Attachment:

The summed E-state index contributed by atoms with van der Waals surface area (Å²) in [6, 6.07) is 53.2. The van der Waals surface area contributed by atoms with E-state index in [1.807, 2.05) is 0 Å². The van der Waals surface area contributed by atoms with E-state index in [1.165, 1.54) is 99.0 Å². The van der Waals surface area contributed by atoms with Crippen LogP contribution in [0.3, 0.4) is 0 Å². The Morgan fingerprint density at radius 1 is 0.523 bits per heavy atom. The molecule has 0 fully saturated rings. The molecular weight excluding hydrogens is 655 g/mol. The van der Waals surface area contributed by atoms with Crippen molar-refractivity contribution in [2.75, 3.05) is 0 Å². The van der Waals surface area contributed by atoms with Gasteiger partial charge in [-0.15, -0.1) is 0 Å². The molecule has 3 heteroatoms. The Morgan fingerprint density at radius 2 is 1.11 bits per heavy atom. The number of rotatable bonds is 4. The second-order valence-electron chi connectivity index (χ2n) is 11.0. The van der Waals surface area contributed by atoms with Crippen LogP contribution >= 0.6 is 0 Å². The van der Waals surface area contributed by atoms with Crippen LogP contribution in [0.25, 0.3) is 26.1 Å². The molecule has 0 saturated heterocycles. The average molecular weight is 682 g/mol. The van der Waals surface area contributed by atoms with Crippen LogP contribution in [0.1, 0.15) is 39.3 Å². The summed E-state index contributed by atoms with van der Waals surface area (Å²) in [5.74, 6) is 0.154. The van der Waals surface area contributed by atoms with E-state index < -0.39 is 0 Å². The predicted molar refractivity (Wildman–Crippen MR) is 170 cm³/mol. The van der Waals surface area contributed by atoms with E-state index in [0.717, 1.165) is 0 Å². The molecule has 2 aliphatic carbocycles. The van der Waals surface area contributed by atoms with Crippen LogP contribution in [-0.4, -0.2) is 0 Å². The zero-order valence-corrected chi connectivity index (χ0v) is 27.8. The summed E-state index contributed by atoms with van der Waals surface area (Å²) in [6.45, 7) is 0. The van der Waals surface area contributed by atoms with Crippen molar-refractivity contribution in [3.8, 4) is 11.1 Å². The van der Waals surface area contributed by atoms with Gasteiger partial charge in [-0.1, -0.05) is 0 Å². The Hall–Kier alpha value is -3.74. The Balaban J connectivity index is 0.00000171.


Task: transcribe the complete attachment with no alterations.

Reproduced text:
The summed E-state index contributed by atoms with van der Waals surface area (Å²) in [6, 6.07) is 53.2. The van der Waals surface area contributed by atoms with E-state index in [1.807, 2.05) is 0 Å². The van der Waals surface area contributed by atoms with E-state index in [1.165, 1.54) is 99.0 Å². The van der Waals surface area contributed by atoms with Crippen LogP contribution in [0.3, 0.4) is 0 Å². The Morgan fingerprint density at radius 1 is 0.523 bits per heavy atom. The molecule has 0 fully saturated rings. The molecular weight excluding hydrogens is 655 g/mol. The van der Waals surface area contributed by atoms with Crippen molar-refractivity contribution in [2.75, 3.05) is 0 Å². The van der Waals surface area contributed by atoms with Gasteiger partial charge in [-0.15, -0.1) is 0 Å². The molecule has 3 heteroatoms. The Morgan fingerprint density at radius 2 is 1.11 bits per heavy atom. The number of rotatable bonds is 4. The second-order valence-electron chi connectivity index (χ2n) is 11.0. The van der Waals surface area contributed by atoms with Crippen LogP contribution >= 0.6 is 0 Å². The van der Waals surface area contributed by atoms with Crippen LogP contribution in [0.25, 0.3) is 26.1 Å². The molecule has 0 saturated heterocycles. The average molecular weight is 682 g/mol. The van der Waals surface area contributed by atoms with Crippen LogP contribution in [0.1, 0.15) is 39.3 Å². The summed E-state index contributed by atoms with van der Waals surface area (Å²) in [5.74, 6) is 0.154. The van der Waals surface area contributed by atoms with E-state index < -0.39 is 0 Å². The predicted molar refractivity (Wildman–Crippen MR) is 170 cm³/mol. The van der Waals surface area contributed by atoms with E-state index in [0.717, 1.165) is 0 Å². The molecule has 2 aliphatic carbocycles. The van der Waals surface area contributed by atoms with Crippen LogP contribution in [-0.4, -0.2) is 0 Å². The zero-order valence-corrected chi connectivity index (χ0v) is 27.8. The summed E-state index contributed by atoms with van der Waals surface area (Å²) in [6.45, 7) is 0. The van der Waals surface area contributed by atoms with Crippen molar-refractivity contribution in [3.8, 4) is 11.1 Å². The van der Waals surface area contributed by atoms with Gasteiger partial charge in [-0.1, -0.05) is 0 Å². The Hall–Kier alpha value is -3.74. The Balaban J connectivity index is 0.00000171.